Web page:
Saffron, which has about 30 boats, is popular for junk parties — a Hong Kong summer staple in which dozens of friends or relatives sail out, anchor offshore, and spend the afternoon eating, drinking and swimming.
Paco Goetschalckx, Saffron’s sales manager, said that the boats used by local crowds — mostly larger, slow-moving, budget-friendly China-made models — were often booked early for the peak months of June to September. For upscale or business travelers, he recommended, “higher-end European vessels that have a smaller capacity, but are very fast compared to traditional junks.”
“It’s like the difference between a Rolls Royce and a Toyota,” he said.
These boats can sail from the beaches on the south side of Hong Kong Island to the more open New Territories in an hour, making them a good choice for visitors with time constraints. According to Mr. Goetschalckx, high-end vessels are more likely to be available on short notice.
A typical offering would be a British-made yacht with two bedrooms and white-leather interiors. For 40,000 dollars, a two-man crew can take a dozen people out for a half day. Alternatively, you can rent a four-man or five-man sailboat for about 10,000 dollars. “If you’re an experienced sailor, you can sail it yourself, though our captain will be on hand to help,” Mr. Goetschalckx said.
Like most junk companies, Saffron offers catering: canapés, hampers or a three-course buffet. But, as this is Hong Kong, anything is possible for a price.
“We’ve been asked to do champagne, fine wines, caviar,” he said. “We also work with private chefs who can work right on the boat, or at a beach barbecue.” Some corporate clients have even arranged to be picked up directly from the Hong Kong Convention and Exhibition Center by Victoria Harbor.
There are a handful of companies like Saffron. Jaspa’s Junks is a smaller operation with six boats and a greater focus on dining, as it is run by a local restaurant group. All the boats have fully equipped kitchens and prices include food, drink and servers. Meanwhile, Spoilt can arrange private lessons in watersports for active, individual travelers, or four-hour sailboat sunset trips for small groups.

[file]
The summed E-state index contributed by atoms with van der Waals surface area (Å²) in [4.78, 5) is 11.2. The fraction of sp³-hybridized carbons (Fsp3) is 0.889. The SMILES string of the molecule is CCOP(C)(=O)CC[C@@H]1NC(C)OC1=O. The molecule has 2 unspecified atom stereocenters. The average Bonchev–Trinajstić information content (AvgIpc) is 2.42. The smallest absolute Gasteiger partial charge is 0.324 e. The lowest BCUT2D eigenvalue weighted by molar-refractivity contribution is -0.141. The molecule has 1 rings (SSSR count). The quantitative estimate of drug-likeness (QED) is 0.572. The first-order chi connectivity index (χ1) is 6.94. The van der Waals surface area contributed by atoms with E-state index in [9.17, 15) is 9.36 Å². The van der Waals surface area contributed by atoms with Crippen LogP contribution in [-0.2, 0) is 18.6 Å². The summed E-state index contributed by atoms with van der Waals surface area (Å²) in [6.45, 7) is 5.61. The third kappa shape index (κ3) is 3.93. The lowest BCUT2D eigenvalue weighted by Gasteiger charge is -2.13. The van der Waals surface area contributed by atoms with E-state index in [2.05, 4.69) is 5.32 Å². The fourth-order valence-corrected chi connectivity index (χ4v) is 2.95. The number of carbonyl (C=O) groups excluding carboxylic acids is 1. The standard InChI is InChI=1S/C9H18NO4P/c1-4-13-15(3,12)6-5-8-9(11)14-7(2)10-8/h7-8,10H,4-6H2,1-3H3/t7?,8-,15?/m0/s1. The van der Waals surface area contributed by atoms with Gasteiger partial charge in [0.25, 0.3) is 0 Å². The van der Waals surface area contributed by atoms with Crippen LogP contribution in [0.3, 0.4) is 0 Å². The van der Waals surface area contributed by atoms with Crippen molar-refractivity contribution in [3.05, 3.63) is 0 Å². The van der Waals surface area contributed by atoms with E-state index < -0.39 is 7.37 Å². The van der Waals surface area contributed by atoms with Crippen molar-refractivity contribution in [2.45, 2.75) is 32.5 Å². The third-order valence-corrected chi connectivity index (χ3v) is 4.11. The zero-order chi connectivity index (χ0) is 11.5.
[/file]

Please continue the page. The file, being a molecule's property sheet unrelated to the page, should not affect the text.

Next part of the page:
Friday, May 4, 2012

OK, OK. We're not a cultural desert. Stuff going on around town


In December 2010, I wrote this in the I.H.T. / N.Y.T., "Picasso sightings are usually few and far between in Hong Kong. There are none in the city’s museums."
 I'm happy to say that Hong Kong has  proven me wrong.
Tickets go on sale today (Friday) for an exhibit of 55 works by Picasso, making it the largest retrospective of its kind in Hong Kong.  ‘‘Picasso  —  Masterpieces from Musée National Picasso, Paris’’  will be at the Hong Kong Heritage Museum from May 19 to July 22.

"Jeune fille assise" (1970), © Succession Picasso, 2012; © Musée National Picasso, Paris;  © Paris, Réunion des Musées Nationaux 
*
In September 2010, I reviewed a lovely exhibit at the Hong Kong Museum of History about the cheongsam, but lamented that there was no catalog, and that the show would fade away into obscurity after it closed.
I'm still not sure about the catalog, but a smaller version of the exhibit has popped up in my local Olympian mall in Kowloon.
It's obviously not as large or well curated as the one in the museum -- which would be pretty hard to do when it's sandwiched (ha, no pun intended) between TASTE and Starbucks. But I'm glad the government is making an effort to bring these shows to the types of people who don't usually go to museums.
Plus, selfishly, I'm glad to have a beautiful, serene exhibit to walk past on my way to the grocery store, instead of the usual throbbing B-list Canto-pop stars or pushy car shows that often appear in that space.
Since the below photo was such a hit with my boy blog-readers, I will reprint it. (For some reason, the Qing Dynasty qipao that looks like an embroidered potato sack was not as popular)

Courtesy Hong Kong Museum of History
**
Tomorrow night (Saturday), the world's cutest heavy metal guitarist will be playing at the Foreign Correspondents Club. I interviewed the pre-teen Japanese prodigy back in October 2010. (Hmmm, all these stories are from autumn 2010. It must have been a busy time at work.)
Unfortunately for Yuto Miyazawa fans, the FCC is a private club -- but maybe Foamie, Ulaca or some of my journo friends will see this.
The kid's going to be a heartbreaker when he grows up. (Yuto, that is. Not Foamie)